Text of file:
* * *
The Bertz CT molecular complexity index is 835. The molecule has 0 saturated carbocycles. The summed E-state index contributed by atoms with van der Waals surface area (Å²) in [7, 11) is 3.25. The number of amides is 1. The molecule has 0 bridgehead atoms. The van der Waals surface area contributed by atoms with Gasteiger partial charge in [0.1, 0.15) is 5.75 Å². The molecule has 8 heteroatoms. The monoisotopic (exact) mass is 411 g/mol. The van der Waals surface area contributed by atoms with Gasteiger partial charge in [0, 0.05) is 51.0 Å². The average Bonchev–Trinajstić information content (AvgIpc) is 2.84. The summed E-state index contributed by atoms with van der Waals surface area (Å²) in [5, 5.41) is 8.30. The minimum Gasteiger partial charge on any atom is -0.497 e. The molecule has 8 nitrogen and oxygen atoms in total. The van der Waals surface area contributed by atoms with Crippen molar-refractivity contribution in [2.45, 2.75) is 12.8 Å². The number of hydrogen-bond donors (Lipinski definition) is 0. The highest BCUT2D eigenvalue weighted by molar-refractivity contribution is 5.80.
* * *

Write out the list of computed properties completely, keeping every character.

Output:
The Bertz CT molecular complexity index is 835. The molecule has 0 saturated carbocycles. The summed E-state index contributed by atoms with van der Waals surface area (Å²) in [7, 11) is 3.25. The number of amides is 1. The molecule has 0 bridgehead atoms. The van der Waals surface area contributed by atoms with Gasteiger partial charge in [0.1, 0.15) is 5.75 Å². The molecule has 8 heteroatoms. The monoisotopic (exact) mass is 411 g/mol. The van der Waals surface area contributed by atoms with Gasteiger partial charge in [0, 0.05) is 51.0 Å². The average Bonchev–Trinajstić information content (AvgIpc) is 2.84. The summed E-state index contributed by atoms with van der Waals surface area (Å²) in [5, 5.41) is 8.30. The minimum Gasteiger partial charge on any atom is -0.497 e. The molecule has 8 nitrogen and oxygen atoms in total. The van der Waals surface area contributed by atoms with Crippen molar-refractivity contribution in [2.45, 2.75) is 12.8 Å². The number of hydrogen-bond donors (Lipinski definition) is 0. The highest BCUT2D eigenvalue weighted by molar-refractivity contribution is 5.80.